March 16, 2022 9:17 am

Loneliness is a common problem among college students, especially those who are beginning their freshman year. In fact, many would say that it is to be expected. But that does not make it any easier to cope with. Not only is it a difficult experience to weather, but many college students do not feel comfortable talking about or even admitting to their feelings.

Plus homesickness, anxiety, and depression can all be a part of the experience as well. So, it is not surprising that mental health issues are among the top concerns that college students face each day.

The Scope of the Problem

Loneliness is a huge issue on campuses across the country. In fact, in one survey conducted by the American College Health Association of nearly 48,000 college students found that a whopping 67% of females and 54% of males had felt “very lonely” in the past 12 months. Meanwhile, only 20% of students say they had never felt lonely at college.

Causes of Loneliness

While loneliness is a common issue among college students, the causes are not what you might expect. For instance, it is not always the lack of people that makes a student feel lonely, but the lack of quality interactions. In fact, it is not uncommon for college students to report that they feel lonely at college despite being in a crowd of people they know and with whom they spend time.

Social media is a huge contributor to this experience despite the “connectedness” that it promises. In fact, technology is making it increasingly difficult for some students to adjust to college. For instance, social media is very useful in making plans when a student already has connections in place, but when they do not have many, or any, connections, it just amplifies their loneliness.

It can be very hard for a young adult to watch the “highlight reels” of her peers on social media and assume everything is going well for others while she is sitting alone in her dorm room. Additionally, retreating into online gaming, Netflix, and other online escapes also hinders the chances of connecting with others.

Other factors contributing to the loneliness that students feel are their expectations. Students are often shocked when they recognize how overwhelmed they feel by their emotions. They also start to realize that the visions they had for their college experience do not match with the feelings they are experiencing.

Combatting Loneliness

One of the best ways to cope with college loneliness is to recognize that it is a very real possibility and then take steps to keep it at bay. The first way to do that is to get involved on campus. A number of students who report loneliness also have not taken steps to get involved. Believe it or not, staying busy is one of the best ways to beat the loneliness blues.

For shy or introverted students, getting involved or striking up conversations can seem like a daunting task and one that they want to avoid at all costs. For these students, it is important that they set small goals for themselves.

For instance, they can set a goal to say hello to at least one person in each class or to sit with a new person at lunch at least once or twice a week.

It also helps to remind students that a lot of other students are feeling exactly how they are feeling. So, putting themselves out there not only will help them but could be a huge help to someone else as well. Unlike in high school, there are very few pre-formed friend groups in college. So, the opportunity to meet new people and make friends may be much greater in college.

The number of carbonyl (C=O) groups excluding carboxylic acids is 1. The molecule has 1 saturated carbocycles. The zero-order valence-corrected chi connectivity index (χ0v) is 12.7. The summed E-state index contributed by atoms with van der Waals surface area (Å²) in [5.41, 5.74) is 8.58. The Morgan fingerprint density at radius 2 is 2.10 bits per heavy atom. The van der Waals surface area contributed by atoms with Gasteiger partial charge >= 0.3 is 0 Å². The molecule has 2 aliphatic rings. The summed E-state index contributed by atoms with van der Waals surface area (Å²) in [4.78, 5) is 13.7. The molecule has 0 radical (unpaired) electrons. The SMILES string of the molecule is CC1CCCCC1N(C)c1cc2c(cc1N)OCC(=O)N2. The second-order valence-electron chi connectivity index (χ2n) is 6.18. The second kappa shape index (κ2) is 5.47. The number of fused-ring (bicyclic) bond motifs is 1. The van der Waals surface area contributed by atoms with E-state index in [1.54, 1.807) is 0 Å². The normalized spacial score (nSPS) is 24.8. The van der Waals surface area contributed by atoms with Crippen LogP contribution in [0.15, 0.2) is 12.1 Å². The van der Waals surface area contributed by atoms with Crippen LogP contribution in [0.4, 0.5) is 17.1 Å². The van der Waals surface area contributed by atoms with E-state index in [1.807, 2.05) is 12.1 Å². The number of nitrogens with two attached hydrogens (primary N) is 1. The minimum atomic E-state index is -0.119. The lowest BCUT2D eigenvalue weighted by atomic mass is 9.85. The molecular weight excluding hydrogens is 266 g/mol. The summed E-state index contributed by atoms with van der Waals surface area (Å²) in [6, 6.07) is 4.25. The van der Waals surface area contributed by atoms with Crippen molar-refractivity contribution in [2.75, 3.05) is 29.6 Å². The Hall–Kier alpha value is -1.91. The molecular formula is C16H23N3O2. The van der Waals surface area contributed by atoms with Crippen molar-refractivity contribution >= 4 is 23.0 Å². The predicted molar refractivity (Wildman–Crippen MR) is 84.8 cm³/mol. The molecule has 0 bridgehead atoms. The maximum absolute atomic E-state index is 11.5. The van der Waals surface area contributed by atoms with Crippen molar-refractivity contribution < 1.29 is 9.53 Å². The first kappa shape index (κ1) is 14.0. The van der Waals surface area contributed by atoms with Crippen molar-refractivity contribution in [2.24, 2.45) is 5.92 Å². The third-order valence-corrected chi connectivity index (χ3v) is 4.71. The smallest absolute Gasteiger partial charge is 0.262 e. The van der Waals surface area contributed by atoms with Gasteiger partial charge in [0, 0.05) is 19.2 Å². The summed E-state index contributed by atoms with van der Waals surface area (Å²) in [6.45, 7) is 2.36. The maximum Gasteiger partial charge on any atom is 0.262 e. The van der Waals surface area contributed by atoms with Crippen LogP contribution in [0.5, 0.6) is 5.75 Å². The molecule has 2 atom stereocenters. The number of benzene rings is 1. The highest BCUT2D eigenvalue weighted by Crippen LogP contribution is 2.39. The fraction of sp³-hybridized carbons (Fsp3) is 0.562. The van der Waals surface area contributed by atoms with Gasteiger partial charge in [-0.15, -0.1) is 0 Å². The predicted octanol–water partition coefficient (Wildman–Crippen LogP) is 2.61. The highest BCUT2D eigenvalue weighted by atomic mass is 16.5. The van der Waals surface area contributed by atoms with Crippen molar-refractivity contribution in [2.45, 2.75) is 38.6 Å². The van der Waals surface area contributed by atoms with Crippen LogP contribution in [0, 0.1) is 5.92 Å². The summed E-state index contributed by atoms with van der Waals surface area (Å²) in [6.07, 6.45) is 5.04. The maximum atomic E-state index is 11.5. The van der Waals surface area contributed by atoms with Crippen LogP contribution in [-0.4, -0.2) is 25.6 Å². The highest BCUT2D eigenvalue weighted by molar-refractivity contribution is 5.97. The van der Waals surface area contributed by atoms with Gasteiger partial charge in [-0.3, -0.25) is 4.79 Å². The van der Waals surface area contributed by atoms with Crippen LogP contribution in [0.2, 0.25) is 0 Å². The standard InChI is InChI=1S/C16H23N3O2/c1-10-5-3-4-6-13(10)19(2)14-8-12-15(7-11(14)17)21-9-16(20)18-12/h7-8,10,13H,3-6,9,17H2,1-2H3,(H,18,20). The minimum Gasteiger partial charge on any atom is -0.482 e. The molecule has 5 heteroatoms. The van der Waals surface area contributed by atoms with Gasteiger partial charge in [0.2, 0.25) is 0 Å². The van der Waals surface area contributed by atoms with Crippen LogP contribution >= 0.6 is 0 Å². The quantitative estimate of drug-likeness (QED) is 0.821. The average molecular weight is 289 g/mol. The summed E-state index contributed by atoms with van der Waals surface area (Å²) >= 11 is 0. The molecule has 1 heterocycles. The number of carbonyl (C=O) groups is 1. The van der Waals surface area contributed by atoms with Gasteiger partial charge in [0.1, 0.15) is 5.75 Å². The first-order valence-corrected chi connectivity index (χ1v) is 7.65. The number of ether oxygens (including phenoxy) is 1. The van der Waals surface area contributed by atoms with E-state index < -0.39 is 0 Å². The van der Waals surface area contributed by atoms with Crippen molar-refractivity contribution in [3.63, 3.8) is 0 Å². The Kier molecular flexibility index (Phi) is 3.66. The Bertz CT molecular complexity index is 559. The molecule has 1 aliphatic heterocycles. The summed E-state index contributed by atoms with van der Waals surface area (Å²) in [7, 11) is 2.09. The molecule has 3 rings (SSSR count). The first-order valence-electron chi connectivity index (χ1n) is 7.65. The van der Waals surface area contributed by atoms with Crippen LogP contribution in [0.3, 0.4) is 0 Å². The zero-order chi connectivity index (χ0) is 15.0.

Addressing Loneliness

Even though it is common for students to assume that they are the only ones feeling lonely, students need to remember that there are a lot of other students on campus feeling lonely and disconnected. For this reason, it often helps to open up and be honest about how they are feeling.

It is important to remember that colleges are often equipped with resources and services to address these types of issues. From group sessions and counseling to workshops on everything from mindfulness to coping skills, colleges typically have a plethora of options for students. The key is simply doing a little research and then following through on getting the help that they need.

Group settings often help students normalize their feelings as well as help them develop connections with others. What’s more, group settings also may help prevent any emotional setbacks while at college.

Another way to address loneliness at college is to limit the amount of technology being used and instead focus on leaving the dorm and getting involved. Whether that means joining a club or a sport, the key is to put the emphasis on face-to-face interactions and reduce the amount of social media, gaming, and Netflix that are used.

It also helps to stay connected with family and friends from home, but not at the expense of becoming immersed in the college environment.


It’s important to remember that feeling lonely in college is normal and okay. Firstly, it is a sign of a healthy relationship at home – both with friends and with family. Secondly, the fact that students recognize loneliness and do not like it also indicates not only their desire for friendship and relationships, but also their ability to create new ones.

And although the situation seems unbearable, there are always opportunities and resources not only to cope with it, but also to learn from it. Use the resources on campus, get involved and don’t let yourself be isolated.

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